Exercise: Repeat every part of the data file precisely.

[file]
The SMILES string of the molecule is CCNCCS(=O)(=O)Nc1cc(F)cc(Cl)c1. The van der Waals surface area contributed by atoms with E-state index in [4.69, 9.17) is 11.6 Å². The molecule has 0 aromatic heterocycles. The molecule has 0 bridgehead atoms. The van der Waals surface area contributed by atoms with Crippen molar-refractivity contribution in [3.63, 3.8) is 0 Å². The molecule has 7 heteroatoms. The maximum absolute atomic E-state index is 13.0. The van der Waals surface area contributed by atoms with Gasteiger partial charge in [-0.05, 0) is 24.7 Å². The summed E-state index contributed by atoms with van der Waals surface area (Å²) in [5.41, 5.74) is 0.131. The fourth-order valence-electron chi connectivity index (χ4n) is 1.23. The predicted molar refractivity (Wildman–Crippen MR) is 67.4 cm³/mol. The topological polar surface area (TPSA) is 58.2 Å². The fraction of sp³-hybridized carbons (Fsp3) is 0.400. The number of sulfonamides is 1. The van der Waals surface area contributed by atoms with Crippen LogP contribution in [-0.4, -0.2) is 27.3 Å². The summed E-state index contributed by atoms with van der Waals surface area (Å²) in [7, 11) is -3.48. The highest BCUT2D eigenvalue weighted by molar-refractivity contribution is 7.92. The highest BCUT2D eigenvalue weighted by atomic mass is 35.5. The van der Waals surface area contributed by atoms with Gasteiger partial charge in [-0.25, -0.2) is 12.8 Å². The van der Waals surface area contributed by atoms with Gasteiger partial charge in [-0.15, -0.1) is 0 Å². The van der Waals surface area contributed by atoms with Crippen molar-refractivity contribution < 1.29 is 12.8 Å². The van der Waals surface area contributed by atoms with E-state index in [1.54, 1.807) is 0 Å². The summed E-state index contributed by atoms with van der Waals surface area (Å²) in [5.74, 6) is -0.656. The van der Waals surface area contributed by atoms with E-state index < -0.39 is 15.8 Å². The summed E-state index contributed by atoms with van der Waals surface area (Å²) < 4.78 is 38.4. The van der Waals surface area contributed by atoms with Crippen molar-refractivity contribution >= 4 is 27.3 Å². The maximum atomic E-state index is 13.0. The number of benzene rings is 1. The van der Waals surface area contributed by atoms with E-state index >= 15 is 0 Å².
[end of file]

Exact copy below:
The SMILES string of the molecule is CCNCCS(=O)(=O)Nc1cc(F)cc(Cl)c1. The van der Waals surface area contributed by atoms with E-state index in [4.69, 9.17) is 11.6 Å². The molecule has 0 aromatic heterocycles. The molecule has 0 bridgehead atoms. The van der Waals surface area contributed by atoms with Crippen molar-refractivity contribution in [3.63, 3.8) is 0 Å². The molecule has 7 heteroatoms. The maximum absolute atomic E-state index is 13.0. The van der Waals surface area contributed by atoms with Gasteiger partial charge in [-0.05, 0) is 24.7 Å². The summed E-state index contributed by atoms with van der Waals surface area (Å²) in [5.41, 5.74) is 0.131. The fourth-order valence-electron chi connectivity index (χ4n) is 1.23. The predicted molar refractivity (Wildman–Crippen MR) is 67.4 cm³/mol. The topological polar surface area (TPSA) is 58.2 Å². The fraction of sp³-hybridized carbons (Fsp3) is 0.400. The number of sulfonamides is 1. The van der Waals surface area contributed by atoms with Crippen LogP contribution in [-0.4, -0.2) is 27.3 Å². The summed E-state index contributed by atoms with van der Waals surface area (Å²) in [7, 11) is -3.48. The highest BCUT2D eigenvalue weighted by molar-refractivity contribution is 7.92. The highest BCUT2D eigenvalue weighted by atomic mass is 35.5. The van der Waals surface area contributed by atoms with Gasteiger partial charge in [-0.25, -0.2) is 12.8 Å². The van der Waals surface area contributed by atoms with Gasteiger partial charge in [-0.15, -0.1) is 0 Å². The van der Waals surface area contributed by atoms with Crippen molar-refractivity contribution < 1.29 is 12.8 Å². The van der Waals surface area contributed by atoms with E-state index in [1.54, 1.807) is 0 Å². The summed E-state index contributed by atoms with van der Waals surface area (Å²) in [5.74, 6) is -0.656. The van der Waals surface area contributed by atoms with E-state index < -0.39 is 15.8 Å². The summed E-state index contributed by atoms with van der Waals surface area (Å²) < 4.78 is 38.4. The van der Waals surface area contributed by atoms with Crippen molar-refractivity contribution >= 4 is 27.3 Å². The maximum atomic E-state index is 13.0. The number of benzene rings is 1. The van der Waals surface area contributed by atoms with E-state index >= 15 is 0 Å².